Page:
The magneto-optical trap has been used to simultaneously cool atoms down and levitate them in space for over three decades. David DeMille’s group, however, was the first group in the world to use the magneto-optical trap to cool and confine molecules. Molecules, unlike atoms, have more complex internal structures, which pose additional technical challenges when trying to confine them using magneto-optical trapping. Molecules have additional properties, notably vibration and rotation, which makes it challenging to apply the same technique for molecules as was previously used for atoms.

David DeMille is a Professor of Physics at Yale. His group uses a variety of techniques in atomic physics to address topics including precision measurement and quantum computing.
Image courtesy of David DeMille

Researchers in the DeMille group used a modified version of MOT to generate ultracold, trapped strontium monofluoride (SrF) molecules. The new technique, called radio-frequency magneto optical trap (RF-MOT), rapidly and simultaneously reverses the polarization of the lasers and the magnetic field of the system to counteract the challenges in controlling molecular movement when molecules vibrate and rotate. SrF molecules have less potent vibrational and rotational motions which make them easier to study. Refining this technique, researchers have been able to trap SrF molecules at a much greater density than has previously been achieved and at molecular temperatures as low as two-hundred fifty microkelvin, four thousand times colder than the Boomerang Nebula, the coldest naturally occurring place in the universe.

Beyond the Lab

The emergence of MOT technology has given rise to a number of exciting applications for ultracold matter. First, ultracold atoms and molecules allow for extremely precise measurements, making them ideal candidates for high-resolution spectroscopy, quantum measurements, and precision tests on the fundamental laws of nature. Ultracold atomic physics has already given rise to high-accuracy atomic clocks, which are the heart of satellite and GPS systems, quantum sensors, and precision measurements of well-known constants in nature such as the acceleration of gravity. We now know the value of the gravitational constant a million times more accurately using laser cooling and trapping than from previous experiments. MOT technology can detect and measure very small quantities of rare isotopes. Doctors can now measure the amounts of rare isotopes of calcium in the bones of patients with certain types of bone degeneration.

The Heisenberg-Uncertainty Principle states that the energy and time of a particle cannot be simultaneously measured with high precision. The longer amount of time an object can be observed, the better one can measure its energy. Using MOT technology which simultaneously confines molecules in space and cools them down, the energy of atoms, and now molecules, can be measured with extreme precision. The DeMille group has recently embarked on an experiment using RF-MOT to trap molecules and observe very subtle changes in energy of molecules that are caused by elemental particles, the building blocks of the universe, including the Higgs boson. This could even lead to the discovery of new elementary particles.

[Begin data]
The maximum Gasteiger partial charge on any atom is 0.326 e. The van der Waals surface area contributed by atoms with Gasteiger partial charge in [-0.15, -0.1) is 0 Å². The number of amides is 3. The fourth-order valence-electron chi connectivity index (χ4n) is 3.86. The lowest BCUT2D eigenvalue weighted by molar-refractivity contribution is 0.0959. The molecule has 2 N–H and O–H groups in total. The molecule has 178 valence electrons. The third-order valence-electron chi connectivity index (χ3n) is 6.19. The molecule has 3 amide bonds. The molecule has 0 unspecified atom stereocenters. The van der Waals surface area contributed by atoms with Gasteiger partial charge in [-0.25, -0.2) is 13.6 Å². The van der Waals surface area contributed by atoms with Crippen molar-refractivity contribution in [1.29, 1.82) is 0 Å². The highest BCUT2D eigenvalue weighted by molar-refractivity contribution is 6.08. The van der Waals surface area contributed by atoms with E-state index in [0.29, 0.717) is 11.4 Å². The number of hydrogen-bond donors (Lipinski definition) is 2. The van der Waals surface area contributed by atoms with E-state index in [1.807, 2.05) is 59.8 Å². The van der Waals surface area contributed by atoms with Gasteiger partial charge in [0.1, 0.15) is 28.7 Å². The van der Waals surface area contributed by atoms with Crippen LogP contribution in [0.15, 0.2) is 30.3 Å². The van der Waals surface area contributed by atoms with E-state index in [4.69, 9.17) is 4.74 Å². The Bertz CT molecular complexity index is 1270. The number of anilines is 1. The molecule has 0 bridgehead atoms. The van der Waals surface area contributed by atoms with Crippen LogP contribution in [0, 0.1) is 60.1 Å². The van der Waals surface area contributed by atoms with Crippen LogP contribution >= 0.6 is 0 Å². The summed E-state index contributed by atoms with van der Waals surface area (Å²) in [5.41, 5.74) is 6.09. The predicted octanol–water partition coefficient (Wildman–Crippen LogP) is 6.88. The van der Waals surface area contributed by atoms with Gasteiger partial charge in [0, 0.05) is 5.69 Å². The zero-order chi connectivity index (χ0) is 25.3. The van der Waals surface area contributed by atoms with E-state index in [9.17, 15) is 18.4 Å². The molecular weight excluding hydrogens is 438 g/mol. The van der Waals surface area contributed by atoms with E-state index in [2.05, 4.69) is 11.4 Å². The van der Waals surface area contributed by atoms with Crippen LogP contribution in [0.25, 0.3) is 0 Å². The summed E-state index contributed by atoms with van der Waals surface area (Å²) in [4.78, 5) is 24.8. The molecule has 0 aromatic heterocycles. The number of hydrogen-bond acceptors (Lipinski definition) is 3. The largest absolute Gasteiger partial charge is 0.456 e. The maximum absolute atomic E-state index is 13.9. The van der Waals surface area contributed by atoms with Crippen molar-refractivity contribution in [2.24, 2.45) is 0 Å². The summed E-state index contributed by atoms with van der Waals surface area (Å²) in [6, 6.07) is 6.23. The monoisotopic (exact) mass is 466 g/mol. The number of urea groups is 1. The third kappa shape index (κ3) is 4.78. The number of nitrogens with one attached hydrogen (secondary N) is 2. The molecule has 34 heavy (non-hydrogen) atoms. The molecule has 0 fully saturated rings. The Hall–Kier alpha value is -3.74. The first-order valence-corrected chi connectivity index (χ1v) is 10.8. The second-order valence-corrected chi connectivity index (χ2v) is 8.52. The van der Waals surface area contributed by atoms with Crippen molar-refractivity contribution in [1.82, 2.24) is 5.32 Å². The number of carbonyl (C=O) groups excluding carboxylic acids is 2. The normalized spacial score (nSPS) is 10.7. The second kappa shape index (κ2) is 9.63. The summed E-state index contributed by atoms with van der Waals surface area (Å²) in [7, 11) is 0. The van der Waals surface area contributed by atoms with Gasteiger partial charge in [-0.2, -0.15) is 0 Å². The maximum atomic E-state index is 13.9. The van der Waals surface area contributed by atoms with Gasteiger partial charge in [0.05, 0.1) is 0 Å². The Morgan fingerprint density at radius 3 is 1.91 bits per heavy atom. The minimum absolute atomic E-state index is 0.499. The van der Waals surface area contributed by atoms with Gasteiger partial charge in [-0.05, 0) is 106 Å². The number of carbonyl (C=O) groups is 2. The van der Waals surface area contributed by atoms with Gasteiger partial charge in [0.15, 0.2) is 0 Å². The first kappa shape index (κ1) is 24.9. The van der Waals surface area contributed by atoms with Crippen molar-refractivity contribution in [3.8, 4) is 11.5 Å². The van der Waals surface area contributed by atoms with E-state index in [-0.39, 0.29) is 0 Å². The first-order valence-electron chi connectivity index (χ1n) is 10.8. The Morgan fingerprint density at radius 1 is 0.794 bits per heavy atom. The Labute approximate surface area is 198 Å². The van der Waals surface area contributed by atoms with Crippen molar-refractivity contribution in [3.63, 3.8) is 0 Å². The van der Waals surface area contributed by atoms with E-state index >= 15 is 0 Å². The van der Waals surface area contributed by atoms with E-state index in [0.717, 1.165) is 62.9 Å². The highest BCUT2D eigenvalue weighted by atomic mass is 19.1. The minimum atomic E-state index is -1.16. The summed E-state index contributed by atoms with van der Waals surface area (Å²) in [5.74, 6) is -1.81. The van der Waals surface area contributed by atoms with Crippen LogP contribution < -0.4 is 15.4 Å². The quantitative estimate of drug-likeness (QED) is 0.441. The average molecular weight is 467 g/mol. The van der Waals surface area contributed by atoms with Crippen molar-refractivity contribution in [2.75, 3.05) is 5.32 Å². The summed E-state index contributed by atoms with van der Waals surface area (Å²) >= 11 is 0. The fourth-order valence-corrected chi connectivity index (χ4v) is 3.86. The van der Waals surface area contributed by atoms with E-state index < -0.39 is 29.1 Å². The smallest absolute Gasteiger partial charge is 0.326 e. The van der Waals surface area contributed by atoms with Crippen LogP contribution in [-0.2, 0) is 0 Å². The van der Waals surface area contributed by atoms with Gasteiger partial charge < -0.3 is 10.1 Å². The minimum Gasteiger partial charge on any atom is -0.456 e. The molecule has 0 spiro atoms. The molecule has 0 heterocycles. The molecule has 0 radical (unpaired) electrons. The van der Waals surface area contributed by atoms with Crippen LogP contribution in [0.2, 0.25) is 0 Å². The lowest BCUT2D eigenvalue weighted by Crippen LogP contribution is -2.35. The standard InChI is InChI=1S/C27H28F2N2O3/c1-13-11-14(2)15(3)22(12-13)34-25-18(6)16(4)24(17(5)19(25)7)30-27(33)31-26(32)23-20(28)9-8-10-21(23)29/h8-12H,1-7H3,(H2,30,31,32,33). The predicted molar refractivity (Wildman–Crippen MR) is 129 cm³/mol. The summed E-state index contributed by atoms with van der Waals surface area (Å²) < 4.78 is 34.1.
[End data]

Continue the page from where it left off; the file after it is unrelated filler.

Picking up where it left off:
The complex and information-rich nature of molecules is opening the door to a number of exciting new experiments using laser cooling and trapping technology. The unique properties of molecules enhance researchers’ ability to test our understanding of fundamental physics. Researchers are currently hunting for the permanent electric dipole moment of the electron. Since molecules have electric dipoles, they interact strongly through electric fields even when they are far apart. DeMille suggests that when a group of molecules is cooled to low enough temperatures, it will form states of matter with properties not-yet observed. “There’s a lot of interest in studying these exotic phases of matter where the pieces of the gas interact with each other pretty strongly even when they are far apart,” said DeMille.

Advancements in RF-MOT technology in the DeMille group are opening the door to a new set of experiments that will potentially revolutionize our understanding of fundamental physics. “There are certain observations that we can make about the universe that we don’t understand why it should be this way given the laws of physics. This is one area where we can look to see how our understanding of the laws of physics are subtly wrong,” said Steinecker. Laser cooling and trapping technology is on the verge of making a truly extraordinary catch.

Featured Art by Catherine Yang

About the Author:

William is a freshman Biophysics & Biochemistry major in Morse College. He is the copy editor for the Yale Scientific Magazine and works in Professor Forscher’s lab studying cytoskeletal dynamics underlying growth cone motility in neurons.


The author would like to thank Professor DeMille and Matthew Steinecker for their passion and dedication to their research.